Hope for people with severe alcohol-associated hepatitis thanks to epigenetic therapy

By Liza Laws

- Last updated on GMT

© Getty Images
© Getty Images

Related tags Alcohol Alcohol Use Disorder Clinical trial FDA approval Breakthrough Therapy Designation

A ‘transformational’ treatment for people with severe alcohol-associated hepatitis (AH) has today (May 21) been granted Breakthrough Therapy Designation (BTD) by the US Food and Drug Administration (FDA).

Durect Corporation is a late-stage biopharma company championing the development of epigenetic therapies to transform the treatment of serious and life-threatening conditions such as acute organ injury and cancer through the use of larsucosterol.

James E. Brown, president and CEO of Durect, said: “We’re pleased with the FDA’s decision to grant Breakthrough Therapy designation to larsucosterol, as it further recognizes its potential to save the lives of AH patients.”

“AH has a high mortality rate and no currently approved treatments, so there is a great need for a safe and effective therapy. We continue to finalize the design of our planned registrational phase 3 trial for larsucosterol, incorporating the recent FDA feedback and promising data from our completed phase 2b AHFIRM trial. We look forward to releasing additional clinical data on larsucosterol and potentially bringing this therapy to patients as soon as possible.”

The BTD is supported by clinical evidence from the phase 2b AHFIRM trial, a double-blind, placebo-controlled, international, multi-center study, which evaluated the safety and efficacy of larsucosterol as a treatment for patients with severe AH.

Topline data from the study was announced in 2023, and further details will be shared in a late-breaking oral presentation at the European Association for the Study of the Liver (EASL) Congress 2024​ on June 8, in Milan, Italy.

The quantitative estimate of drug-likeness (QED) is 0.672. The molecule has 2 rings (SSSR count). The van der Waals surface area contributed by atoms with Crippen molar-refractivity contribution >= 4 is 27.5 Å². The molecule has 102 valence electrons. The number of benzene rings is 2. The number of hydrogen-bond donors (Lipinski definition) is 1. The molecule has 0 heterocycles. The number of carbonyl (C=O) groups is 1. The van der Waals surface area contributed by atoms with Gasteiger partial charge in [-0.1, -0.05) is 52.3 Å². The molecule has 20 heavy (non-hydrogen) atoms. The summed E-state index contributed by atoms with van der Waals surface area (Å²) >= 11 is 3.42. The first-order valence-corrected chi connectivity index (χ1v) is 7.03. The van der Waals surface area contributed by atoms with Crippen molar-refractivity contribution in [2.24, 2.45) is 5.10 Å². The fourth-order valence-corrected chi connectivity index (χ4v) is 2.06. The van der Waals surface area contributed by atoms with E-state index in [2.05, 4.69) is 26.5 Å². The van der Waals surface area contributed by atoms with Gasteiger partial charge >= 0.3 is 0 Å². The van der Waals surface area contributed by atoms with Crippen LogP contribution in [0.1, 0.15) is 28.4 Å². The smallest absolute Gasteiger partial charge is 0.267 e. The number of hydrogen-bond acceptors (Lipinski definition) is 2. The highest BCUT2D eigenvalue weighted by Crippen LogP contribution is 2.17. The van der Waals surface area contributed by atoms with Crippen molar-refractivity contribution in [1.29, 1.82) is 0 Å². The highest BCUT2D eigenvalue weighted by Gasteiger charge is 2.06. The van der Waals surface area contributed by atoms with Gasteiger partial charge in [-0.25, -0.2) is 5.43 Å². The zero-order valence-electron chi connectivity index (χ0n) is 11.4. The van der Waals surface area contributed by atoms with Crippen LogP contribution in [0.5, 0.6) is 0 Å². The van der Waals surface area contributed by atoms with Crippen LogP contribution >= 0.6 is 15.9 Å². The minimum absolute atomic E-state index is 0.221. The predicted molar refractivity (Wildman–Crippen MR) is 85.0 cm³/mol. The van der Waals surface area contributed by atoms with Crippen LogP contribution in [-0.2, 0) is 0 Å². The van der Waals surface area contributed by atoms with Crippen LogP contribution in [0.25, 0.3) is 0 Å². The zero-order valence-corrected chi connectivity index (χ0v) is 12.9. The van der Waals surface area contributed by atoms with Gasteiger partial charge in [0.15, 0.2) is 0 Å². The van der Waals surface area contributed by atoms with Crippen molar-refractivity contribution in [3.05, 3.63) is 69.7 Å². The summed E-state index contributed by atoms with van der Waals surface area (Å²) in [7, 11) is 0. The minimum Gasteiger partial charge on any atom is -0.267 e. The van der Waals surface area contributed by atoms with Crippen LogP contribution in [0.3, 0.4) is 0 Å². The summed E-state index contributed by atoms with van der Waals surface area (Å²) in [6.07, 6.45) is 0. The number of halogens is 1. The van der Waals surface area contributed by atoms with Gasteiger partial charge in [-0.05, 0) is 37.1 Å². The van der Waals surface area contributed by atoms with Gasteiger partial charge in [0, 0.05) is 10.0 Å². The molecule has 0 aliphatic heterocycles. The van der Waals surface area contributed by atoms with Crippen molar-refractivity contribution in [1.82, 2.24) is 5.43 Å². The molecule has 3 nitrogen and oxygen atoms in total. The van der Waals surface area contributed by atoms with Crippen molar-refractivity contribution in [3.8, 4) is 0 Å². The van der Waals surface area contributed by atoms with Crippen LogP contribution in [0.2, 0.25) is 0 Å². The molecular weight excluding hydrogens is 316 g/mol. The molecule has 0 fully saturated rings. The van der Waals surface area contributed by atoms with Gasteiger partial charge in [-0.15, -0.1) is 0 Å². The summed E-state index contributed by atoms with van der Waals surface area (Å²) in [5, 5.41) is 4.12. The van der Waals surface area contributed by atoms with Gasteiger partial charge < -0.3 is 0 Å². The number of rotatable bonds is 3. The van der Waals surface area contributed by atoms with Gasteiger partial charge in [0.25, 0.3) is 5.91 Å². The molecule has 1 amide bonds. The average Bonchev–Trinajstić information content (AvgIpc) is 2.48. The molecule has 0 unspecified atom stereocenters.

BTD is designed to expedite the development and review of therapies intended to treat a serious or life-threatening condition and whose preliminary clinical evidence indicates that the drug may demonstrate substantial improvement on one or more clinically significant endpoints over existing available therapies. BTD provides therapeutics with all the benefits from a Fast Track designation, such as early and frequent communication with the FDA, eligibility for rolling review and other actions to expedite review, in addition to intensive guidance and organizational commitment involving senior FDA managers. BTD does not change the standards for product approval but may expedite the process.

AH is an acute form of alcohol-associated liver disease associated with long-term heavy alcohol intake, often following a recent period of increased consumption such as a binge. It is typically characterized by severe inflammation and liver cell damage, potentially leading to life-threatening complications including liver failure, acute kidney injury and multi-organ failure.

There are no FDA approved therapies for this disease, and a retrospective analysis of 77 studies published between 1971 and 2016, which included data from 8,184 patients, showed the overall mortality from alcohol-associated hepatitis was 26% at 28 days, 29% at 90 days and 44% at 180 days.

A subsequent global study published in December 2021, which included 85 tertiary centers in 11 countries across 3 continents, prospectively enrolled 2,581 AH patients with a median Model of End-Stage Liver Disease (MELD) score of 23.5, reported mortality at 28 and 90 days of approximately 20% and 31%, respectively.

It is important to stop alcohol consumption, but it is frequently not enough for many in moderate (defined as MELD scores of 11-20) and severe (defined as MELD scores >20) patients. Treatments that reduce liver inflammation including corticosteroids are limited by contraindications and have not shown to improve survival at 90 days or a year and have shown an increased risk of infection.

While liver transplantation is becoming more common for ALD patients, including AH patients, the total number of such transplants is still relatively small and limited by organ availability. Average charges for a liver transplant exceed $875,000, and patients require lifelong immunosuppressive therapy to prevent organ rejection.

Related topics Clinical Development

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